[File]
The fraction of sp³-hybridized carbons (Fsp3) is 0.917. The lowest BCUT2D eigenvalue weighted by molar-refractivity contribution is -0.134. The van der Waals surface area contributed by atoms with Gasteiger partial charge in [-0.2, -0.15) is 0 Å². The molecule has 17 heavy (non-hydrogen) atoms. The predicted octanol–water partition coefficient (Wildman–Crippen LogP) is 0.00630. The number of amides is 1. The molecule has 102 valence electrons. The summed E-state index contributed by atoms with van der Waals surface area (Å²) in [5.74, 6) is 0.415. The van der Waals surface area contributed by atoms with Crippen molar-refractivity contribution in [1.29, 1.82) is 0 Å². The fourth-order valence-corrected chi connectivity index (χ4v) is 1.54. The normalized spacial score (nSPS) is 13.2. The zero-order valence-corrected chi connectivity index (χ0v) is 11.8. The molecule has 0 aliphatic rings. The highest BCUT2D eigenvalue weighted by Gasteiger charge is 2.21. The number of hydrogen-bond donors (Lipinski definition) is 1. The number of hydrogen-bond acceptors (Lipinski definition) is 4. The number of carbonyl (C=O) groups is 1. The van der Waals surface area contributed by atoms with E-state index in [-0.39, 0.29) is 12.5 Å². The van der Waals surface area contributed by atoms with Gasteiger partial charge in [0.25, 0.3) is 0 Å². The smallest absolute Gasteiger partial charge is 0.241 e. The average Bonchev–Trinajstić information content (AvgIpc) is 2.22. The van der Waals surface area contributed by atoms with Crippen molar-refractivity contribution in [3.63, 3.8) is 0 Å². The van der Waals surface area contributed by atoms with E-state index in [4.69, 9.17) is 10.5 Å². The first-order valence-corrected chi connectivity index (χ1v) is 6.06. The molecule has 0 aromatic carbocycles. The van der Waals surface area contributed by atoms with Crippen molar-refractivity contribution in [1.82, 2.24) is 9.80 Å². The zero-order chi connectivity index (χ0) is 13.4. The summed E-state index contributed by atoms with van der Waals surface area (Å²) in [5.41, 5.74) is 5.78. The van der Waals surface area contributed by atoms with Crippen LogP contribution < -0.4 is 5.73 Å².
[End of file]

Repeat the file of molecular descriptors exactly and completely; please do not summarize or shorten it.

The fraction of sp³-hybridized carbons (Fsp3) is 0.917. The lowest BCUT2D eigenvalue weighted by molar-refractivity contribution is -0.134. The van der Waals surface area contributed by atoms with Gasteiger partial charge in [-0.2, -0.15) is 0 Å². The molecule has 17 heavy (non-hydrogen) atoms. The predicted octanol–water partition coefficient (Wildman–Crippen LogP) is 0.00630. The number of amides is 1. The molecule has 102 valence electrons. The summed E-state index contributed by atoms with van der Waals surface area (Å²) in [5.74, 6) is 0.415. The van der Waals surface area contributed by atoms with Crippen molar-refractivity contribution in [1.29, 1.82) is 0 Å². The fourth-order valence-corrected chi connectivity index (χ4v) is 1.54. The normalized spacial score (nSPS) is 13.2. The zero-order valence-corrected chi connectivity index (χ0v) is 11.8. The molecule has 0 aliphatic rings. The highest BCUT2D eigenvalue weighted by Gasteiger charge is 2.21. The number of hydrogen-bond donors (Lipinski definition) is 1. The number of hydrogen-bond acceptors (Lipinski definition) is 4. The number of carbonyl (C=O) groups is 1. The van der Waals surface area contributed by atoms with E-state index in [-0.39, 0.29) is 12.5 Å². The van der Waals surface area contributed by atoms with Gasteiger partial charge in [0.25, 0.3) is 0 Å². The smallest absolute Gasteiger partial charge is 0.241 e. The average Bonchev–Trinajstić information content (AvgIpc) is 2.22. The van der Waals surface area contributed by atoms with Crippen molar-refractivity contribution in [3.63, 3.8) is 0 Å². The van der Waals surface area contributed by atoms with E-state index in [4.69, 9.17) is 10.5 Å². The first-order valence-corrected chi connectivity index (χ1v) is 6.06. The molecule has 0 aromatic carbocycles. The van der Waals surface area contributed by atoms with Crippen molar-refractivity contribution in [1.82, 2.24) is 9.80 Å². The zero-order chi connectivity index (χ0) is 13.4. The summed E-state index contributed by atoms with van der Waals surface area (Å²) in [5.41, 5.74) is 5.78. The van der Waals surface area contributed by atoms with Crippen LogP contribution < -0.4 is 5.73 Å².